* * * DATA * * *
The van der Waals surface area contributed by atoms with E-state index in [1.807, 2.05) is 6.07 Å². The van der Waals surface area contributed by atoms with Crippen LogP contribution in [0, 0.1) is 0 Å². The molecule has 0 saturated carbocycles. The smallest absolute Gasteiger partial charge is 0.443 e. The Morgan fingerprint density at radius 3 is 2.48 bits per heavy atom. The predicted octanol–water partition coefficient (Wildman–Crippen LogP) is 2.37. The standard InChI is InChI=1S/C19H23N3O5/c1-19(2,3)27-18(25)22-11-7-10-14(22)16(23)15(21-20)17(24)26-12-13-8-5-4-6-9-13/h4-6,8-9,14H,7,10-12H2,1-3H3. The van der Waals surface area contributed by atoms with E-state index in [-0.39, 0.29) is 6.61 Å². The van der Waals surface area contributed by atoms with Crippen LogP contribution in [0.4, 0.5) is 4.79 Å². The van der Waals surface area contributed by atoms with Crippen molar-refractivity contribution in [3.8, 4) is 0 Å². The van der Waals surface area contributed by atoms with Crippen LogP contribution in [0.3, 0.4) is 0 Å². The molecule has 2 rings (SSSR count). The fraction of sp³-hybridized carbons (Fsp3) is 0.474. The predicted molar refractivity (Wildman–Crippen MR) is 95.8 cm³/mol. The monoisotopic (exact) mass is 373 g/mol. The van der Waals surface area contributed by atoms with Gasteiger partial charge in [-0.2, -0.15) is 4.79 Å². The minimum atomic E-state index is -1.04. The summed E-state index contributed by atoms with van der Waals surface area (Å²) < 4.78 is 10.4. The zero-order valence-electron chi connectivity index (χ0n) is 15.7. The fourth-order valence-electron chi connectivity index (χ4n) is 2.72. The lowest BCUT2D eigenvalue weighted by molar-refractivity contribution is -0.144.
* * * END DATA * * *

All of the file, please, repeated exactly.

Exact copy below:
The van der Waals surface area contributed by atoms with E-state index in [1.807, 2.05) is 6.07 Å². The van der Waals surface area contributed by atoms with Crippen LogP contribution in [0, 0.1) is 0 Å². The molecule has 0 saturated carbocycles. The smallest absolute Gasteiger partial charge is 0.443 e. The Morgan fingerprint density at radius 3 is 2.48 bits per heavy atom. The predicted octanol–water partition coefficient (Wildman–Crippen LogP) is 2.37. The standard InChI is InChI=1S/C19H23N3O5/c1-19(2,3)27-18(25)22-11-7-10-14(22)16(23)15(21-20)17(24)26-12-13-8-5-4-6-9-13/h4-6,8-9,14H,7,10-12H2,1-3H3. The van der Waals surface area contributed by atoms with E-state index in [-0.39, 0.29) is 6.61 Å². The van der Waals surface area contributed by atoms with Crippen LogP contribution in [0.4, 0.5) is 4.79 Å². The van der Waals surface area contributed by atoms with Crippen molar-refractivity contribution in [3.8, 4) is 0 Å². The van der Waals surface area contributed by atoms with Crippen LogP contribution in [0.3, 0.4) is 0 Å². The molecule has 2 rings (SSSR count). The fraction of sp³-hybridized carbons (Fsp3) is 0.474. The predicted molar refractivity (Wildman–Crippen MR) is 95.8 cm³/mol. The monoisotopic (exact) mass is 373 g/mol. The van der Waals surface area contributed by atoms with Gasteiger partial charge in [-0.2, -0.15) is 4.79 Å². The minimum atomic E-state index is -1.04. The summed E-state index contributed by atoms with van der Waals surface area (Å²) < 4.78 is 10.4. The zero-order valence-electron chi connectivity index (χ0n) is 15.7. The fourth-order valence-electron chi connectivity index (χ4n) is 2.72. The lowest BCUT2D eigenvalue weighted by molar-refractivity contribution is -0.144.